The market also allows participants to functionally short contracts by purchasing the same number of each contract (for $1.00 per bundle) and then selling any sub groups of contracts, in essence, betting that the price of the contracts held will go up in value compared to the price of the contracts sold.  Since the two outcomes are mutually exclusive, they have a nearly one-to-one negative correlation.
Source: Iowa Electronic Markets
All that said, the IEM is actually most notable not just for facilitating bets seen to maturity (when investors take delivery of their info-commodity), but for providing a market throughout the election season, thereby becoming something of a barometer for overall sentiment around the race at any given moment.  In fact, historically, the IEM has been shown to be a better predictor of the outcomes of elections than most major polling sources.  The ridiculous graphic on the right (which came directly from the IEM's website) provides an illustration of this fact from the 2008 presidential election.  The price of a specific contract, in essence, represents the market's belief as to the probability of the associated event occurring.  The theory goes that these markets end up being more accurate than polls because when people are forced to vote with their wallets, as much as they may like one candidate or the other, they're still Americans after all, and Americans rarely pass on an opportunity to make some cash.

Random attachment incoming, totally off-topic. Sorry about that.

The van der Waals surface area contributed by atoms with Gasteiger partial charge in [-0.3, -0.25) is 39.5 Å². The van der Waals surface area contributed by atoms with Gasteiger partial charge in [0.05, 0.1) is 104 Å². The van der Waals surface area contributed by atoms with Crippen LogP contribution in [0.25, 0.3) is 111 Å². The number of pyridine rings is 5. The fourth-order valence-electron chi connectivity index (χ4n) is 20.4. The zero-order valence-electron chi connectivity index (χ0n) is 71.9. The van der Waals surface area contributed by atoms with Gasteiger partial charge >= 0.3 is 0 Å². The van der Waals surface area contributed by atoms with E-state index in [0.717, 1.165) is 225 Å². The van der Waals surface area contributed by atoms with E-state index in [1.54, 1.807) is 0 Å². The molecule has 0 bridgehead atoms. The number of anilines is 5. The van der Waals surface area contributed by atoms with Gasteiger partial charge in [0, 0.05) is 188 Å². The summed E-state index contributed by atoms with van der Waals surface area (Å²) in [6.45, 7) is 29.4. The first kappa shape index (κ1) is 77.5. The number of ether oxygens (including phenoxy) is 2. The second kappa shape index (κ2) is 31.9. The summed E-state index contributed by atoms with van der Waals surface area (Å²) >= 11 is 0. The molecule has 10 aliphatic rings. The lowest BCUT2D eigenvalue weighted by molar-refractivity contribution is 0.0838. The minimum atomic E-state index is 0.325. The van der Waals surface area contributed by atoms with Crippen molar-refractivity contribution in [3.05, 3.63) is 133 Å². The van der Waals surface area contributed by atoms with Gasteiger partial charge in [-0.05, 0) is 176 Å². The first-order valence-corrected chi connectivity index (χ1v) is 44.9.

So, back to the current year, when I say that the Obama contract is trading at $.75 to the Romney contract's $.25, this implies that, as of now, the market is giving Obama a 75% chance of winning the popular vote to Romney's 25%.  Note how much more strongly the market is predicting an Obama victory than are most pollsters.  However, this does not mean the market believes it's going to be a tremendously lopsided victory, in fact, just the opposite, as the IEM also offers a proportional vote contract that pays out based on the relative vote share for the major-party candidates (Republican or Democrat).  That is, if you happen to be holding a Romney contract in this market, and Romney ends up winning, say, 48% of all votes cast either for Romney or Obama, that contract will be worth $.48, while an Obama contract would be worth $.52.  As of writing, the Obama contract is currently sitting at $.505, while the Romney contract is trading at $.492 (an enterprising arbitrageur could take advantage of those totals not summing to $1.00).  
So, the IEM is giving Obama a 75% chance of winning the popular vote, but only edging Romney out by something in the neighborhood of 1% of all votes cast for the two major candidates.  Agree with those sentiments?  If not, I know a place you could potentially make a profit from your contrarian sensibilities.
It's been said that knowledge is power, and for most investors power is money, but in the information markets, interestingly, money is also apparently knowledge.
If you're interested in investing in, or just learning more about the IEM and the presidential markets check out the following (I swear I'm not getting any kickbacks or anything, I'm just a fan):

NB: Obviously I've chosen to focus on the presidential election in this post, but the IEM offers contracts for all kinds of other events, often around politics, but also concerning miscellaneous goings on in the popular zeitgeist.  All of which are, naturally, very, very interesting.  It's a great market to follow.